A plaque will be placed in Washington National Cathedral on Tuesday to mark the final resting place of Matthew Shepard, a gay college student whose murder in 1998 led to national attention on anti-LGBT hate crimes.
The new bronze plaque is modeled on another at the cathedral pointing visitors to remains of Helen Keller. A GoFundMe campaign launched to pay for it was a quick success.
“Matt, rest gently in this place, you are home safe now,” it reads. “Peace be with you and all who visit here.”
Shepard, a student at the University of Wyoming, was beaten and tied to a fence near Laramie, Wyoming on Oct. 6, 1998. He died days later in a hospital in Colorado.
His ashes were interred in the cathedral crypt two decades later in 2018. Shepard’s parents had been concerned if they buried their son elsewhere, his grave might be vandalized.
“Three weeks later, with the blessings of the church, we had enough money to make this happen. Three weeks, ya’ll. Three weeks. That’s pretty amazing,” Shepard’s mother, Judy, said at the plaque dedication ceremony on Monday evening.
She announced it was time for the family to move forward.
“We need to do this for Matt. This is what he would want. We need to stop reflecting on what happened to Matt. We don’t need to stop trying to stop it from happening again,” Shepard said.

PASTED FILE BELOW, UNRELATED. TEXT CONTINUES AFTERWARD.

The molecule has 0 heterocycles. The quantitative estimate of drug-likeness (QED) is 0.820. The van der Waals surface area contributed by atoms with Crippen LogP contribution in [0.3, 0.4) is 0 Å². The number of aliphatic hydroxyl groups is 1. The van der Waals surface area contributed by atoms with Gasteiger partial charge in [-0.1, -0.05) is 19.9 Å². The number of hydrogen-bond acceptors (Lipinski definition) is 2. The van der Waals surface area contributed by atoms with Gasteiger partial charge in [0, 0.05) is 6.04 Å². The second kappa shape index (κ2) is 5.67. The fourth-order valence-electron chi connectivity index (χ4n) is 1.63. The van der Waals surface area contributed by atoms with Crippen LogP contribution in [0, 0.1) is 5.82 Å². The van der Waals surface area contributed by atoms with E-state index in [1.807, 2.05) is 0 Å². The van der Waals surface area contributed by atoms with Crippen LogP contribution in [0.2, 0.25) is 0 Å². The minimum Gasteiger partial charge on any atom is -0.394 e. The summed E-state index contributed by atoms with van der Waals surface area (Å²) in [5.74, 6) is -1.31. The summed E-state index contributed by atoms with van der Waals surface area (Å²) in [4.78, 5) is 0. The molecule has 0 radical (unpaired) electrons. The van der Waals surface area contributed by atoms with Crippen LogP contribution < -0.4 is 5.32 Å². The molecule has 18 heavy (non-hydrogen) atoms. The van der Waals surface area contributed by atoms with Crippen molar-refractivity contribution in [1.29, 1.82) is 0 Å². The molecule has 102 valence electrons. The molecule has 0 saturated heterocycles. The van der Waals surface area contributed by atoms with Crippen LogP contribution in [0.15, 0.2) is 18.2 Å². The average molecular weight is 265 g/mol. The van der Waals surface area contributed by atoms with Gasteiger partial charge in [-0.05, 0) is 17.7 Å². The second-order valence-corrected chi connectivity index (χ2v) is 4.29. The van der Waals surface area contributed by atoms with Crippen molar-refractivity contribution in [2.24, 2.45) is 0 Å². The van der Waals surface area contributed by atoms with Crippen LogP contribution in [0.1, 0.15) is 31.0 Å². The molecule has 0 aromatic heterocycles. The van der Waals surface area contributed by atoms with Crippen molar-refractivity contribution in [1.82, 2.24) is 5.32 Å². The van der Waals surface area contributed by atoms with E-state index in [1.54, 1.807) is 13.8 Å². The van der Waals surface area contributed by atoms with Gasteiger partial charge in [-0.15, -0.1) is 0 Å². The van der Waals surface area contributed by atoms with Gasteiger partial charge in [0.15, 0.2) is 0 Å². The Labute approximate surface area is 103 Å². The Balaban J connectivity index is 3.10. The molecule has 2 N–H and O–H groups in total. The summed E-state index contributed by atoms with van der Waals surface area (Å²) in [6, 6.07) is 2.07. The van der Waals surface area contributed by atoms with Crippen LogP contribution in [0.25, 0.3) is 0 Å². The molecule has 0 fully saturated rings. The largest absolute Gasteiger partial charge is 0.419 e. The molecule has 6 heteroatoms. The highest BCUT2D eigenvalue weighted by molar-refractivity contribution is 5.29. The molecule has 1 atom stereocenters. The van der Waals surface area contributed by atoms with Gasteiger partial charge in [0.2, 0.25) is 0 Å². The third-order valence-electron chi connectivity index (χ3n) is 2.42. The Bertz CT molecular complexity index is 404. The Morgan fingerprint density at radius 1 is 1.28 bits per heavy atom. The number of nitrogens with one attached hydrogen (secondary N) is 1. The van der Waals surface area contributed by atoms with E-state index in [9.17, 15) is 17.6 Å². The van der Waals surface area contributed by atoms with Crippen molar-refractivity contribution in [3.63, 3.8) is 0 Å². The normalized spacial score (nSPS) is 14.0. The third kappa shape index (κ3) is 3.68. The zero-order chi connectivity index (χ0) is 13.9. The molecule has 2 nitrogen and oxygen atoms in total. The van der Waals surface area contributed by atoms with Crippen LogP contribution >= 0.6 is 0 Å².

The family established the Matthew Shepard Foundation to support LGBT youth, fight for their safety and acceptance, and against hate.
“Let’s take Matt’s story forward into the world and make things better and safer for everyone,” Shepard said.
“In the upcoming years this will be about Matt, yes, but it’ll be about all of the civil rights and all the progress we’ve made for all the marginalized communities.”
The emotional ceremony left many in the crowd in tears, but Shepard’s father Dennis drew laughs.
“I know he’s with us, because I wore one of his ties. It’s the one with the Christmas cows on it, because he loved fun ties,” Dennis Shepard said.
“He loved fun things, and he would thoroughly enjoy being part of this, if he was with us today in person.”
The plaque will be placed near Keller’s in St. Joseph’s Chapel, and although the cathedral charges admission for tours, it is free to visit the crypt to see Shepard’s plaque.